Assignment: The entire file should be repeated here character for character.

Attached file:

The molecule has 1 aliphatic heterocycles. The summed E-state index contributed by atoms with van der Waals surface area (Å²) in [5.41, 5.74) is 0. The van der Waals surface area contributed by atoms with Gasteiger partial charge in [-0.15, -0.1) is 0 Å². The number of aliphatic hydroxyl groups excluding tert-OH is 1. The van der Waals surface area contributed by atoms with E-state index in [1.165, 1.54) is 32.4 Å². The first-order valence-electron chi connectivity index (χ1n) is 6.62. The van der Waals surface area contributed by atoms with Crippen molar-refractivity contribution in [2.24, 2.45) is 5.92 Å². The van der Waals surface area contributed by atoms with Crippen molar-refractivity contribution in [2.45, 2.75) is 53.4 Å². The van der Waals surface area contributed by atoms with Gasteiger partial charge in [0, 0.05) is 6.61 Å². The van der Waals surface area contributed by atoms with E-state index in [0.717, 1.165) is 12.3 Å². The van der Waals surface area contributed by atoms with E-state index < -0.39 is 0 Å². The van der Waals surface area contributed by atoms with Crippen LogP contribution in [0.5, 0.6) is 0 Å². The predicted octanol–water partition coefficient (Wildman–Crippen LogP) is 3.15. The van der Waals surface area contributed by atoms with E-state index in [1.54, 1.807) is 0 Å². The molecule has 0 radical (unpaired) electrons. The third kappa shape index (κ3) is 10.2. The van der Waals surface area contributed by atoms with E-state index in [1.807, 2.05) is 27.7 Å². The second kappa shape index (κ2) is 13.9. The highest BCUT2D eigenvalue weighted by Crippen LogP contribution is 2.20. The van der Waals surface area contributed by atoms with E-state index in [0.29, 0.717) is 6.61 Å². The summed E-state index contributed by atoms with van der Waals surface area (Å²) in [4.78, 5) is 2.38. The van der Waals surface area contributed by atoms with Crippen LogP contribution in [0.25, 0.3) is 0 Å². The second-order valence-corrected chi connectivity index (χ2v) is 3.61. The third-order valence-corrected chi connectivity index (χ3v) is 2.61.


The molecule has 1 aliphatic heterocycles. The summed E-state index contributed by atoms with van der Waals surface area (Å²) in [5.41, 5.74) is 0. The van der Waals surface area contributed by atoms with Gasteiger partial charge in [-0.15, -0.1) is 0 Å². The number of aliphatic hydroxyl groups excluding tert-OH is 1. The van der Waals surface area contributed by atoms with E-state index in [1.165, 1.54) is 32.4 Å². The first-order valence-electron chi connectivity index (χ1n) is 6.62. The van der Waals surface area contributed by atoms with Crippen molar-refractivity contribution in [2.24, 2.45) is 5.92 Å². The van der Waals surface area contributed by atoms with Crippen molar-refractivity contribution in [2.45, 2.75) is 53.4 Å². The van der Waals surface area contributed by atoms with Gasteiger partial charge in [0, 0.05) is 6.61 Å². The van der Waals surface area contributed by atoms with E-state index in [0.717, 1.165) is 12.3 Å². The van der Waals surface area contributed by atoms with E-state index < -0.39 is 0 Å². The van der Waals surface area contributed by atoms with Crippen LogP contribution in [0.5, 0.6) is 0 Å². The predicted octanol–water partition coefficient (Wildman–Crippen LogP) is 3.15. The van der Waals surface area contributed by atoms with E-state index in [1.54, 1.807) is 0 Å². The molecule has 0 radical (unpaired) electrons. The third kappa shape index (κ3) is 10.2. The van der Waals surface area contributed by atoms with E-state index in [1.807, 2.05) is 27.7 Å². The second kappa shape index (κ2) is 13.9. The highest BCUT2D eigenvalue weighted by Crippen LogP contribution is 2.20. The van der Waals surface area contributed by atoms with E-state index in [0.29, 0.717) is 6.61 Å². The summed E-state index contributed by atoms with van der Waals surface area (Å²) in [4.78, 5) is 2.38. The van der Waals surface area contributed by atoms with Crippen LogP contribution in [0.25, 0.3) is 0 Å². The second-order valence-corrected chi connectivity index (χ2v) is 3.61. The third-order valence-corrected chi connectivity index (χ3v) is 2.61.